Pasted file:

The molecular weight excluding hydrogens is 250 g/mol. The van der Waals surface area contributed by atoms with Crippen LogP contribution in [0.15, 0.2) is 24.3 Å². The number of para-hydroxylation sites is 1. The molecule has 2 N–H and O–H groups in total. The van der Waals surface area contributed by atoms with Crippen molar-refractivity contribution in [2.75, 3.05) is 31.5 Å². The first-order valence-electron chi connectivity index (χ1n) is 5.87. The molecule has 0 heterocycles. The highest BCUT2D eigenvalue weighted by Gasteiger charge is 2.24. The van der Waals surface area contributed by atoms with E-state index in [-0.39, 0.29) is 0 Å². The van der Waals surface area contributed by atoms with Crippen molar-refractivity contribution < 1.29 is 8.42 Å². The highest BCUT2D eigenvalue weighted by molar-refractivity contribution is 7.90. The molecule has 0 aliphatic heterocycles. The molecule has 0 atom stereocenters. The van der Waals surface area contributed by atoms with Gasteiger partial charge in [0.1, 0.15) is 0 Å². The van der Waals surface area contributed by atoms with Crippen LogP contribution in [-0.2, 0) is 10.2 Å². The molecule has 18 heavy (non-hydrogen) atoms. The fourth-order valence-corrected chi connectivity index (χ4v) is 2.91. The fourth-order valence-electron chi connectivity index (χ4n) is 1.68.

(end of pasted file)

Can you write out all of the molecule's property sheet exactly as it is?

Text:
The molecular weight excluding hydrogens is 250 g/mol. The van der Waals surface area contributed by atoms with Crippen LogP contribution in [0.15, 0.2) is 24.3 Å². The number of para-hydroxylation sites is 1. The molecule has 2 N–H and O–H groups in total. The van der Waals surface area contributed by atoms with Crippen molar-refractivity contribution in [2.75, 3.05) is 31.5 Å². The first-order valence-electron chi connectivity index (χ1n) is 5.87. The molecule has 0 heterocycles. The highest BCUT2D eigenvalue weighted by Gasteiger charge is 2.24. The van der Waals surface area contributed by atoms with E-state index in [-0.39, 0.29) is 0 Å². The van der Waals surface area contributed by atoms with Crippen molar-refractivity contribution < 1.29 is 8.42 Å². The highest BCUT2D eigenvalue weighted by molar-refractivity contribution is 7.90. The molecule has 0 aliphatic heterocycles. The molecule has 0 atom stereocenters. The van der Waals surface area contributed by atoms with Gasteiger partial charge in [0.1, 0.15) is 0 Å². The van der Waals surface area contributed by atoms with Crippen LogP contribution in [-0.2, 0) is 10.2 Å². The molecule has 18 heavy (non-hydrogen) atoms. The fourth-order valence-corrected chi connectivity index (χ4v) is 2.91. The fourth-order valence-electron chi connectivity index (χ4n) is 1.68.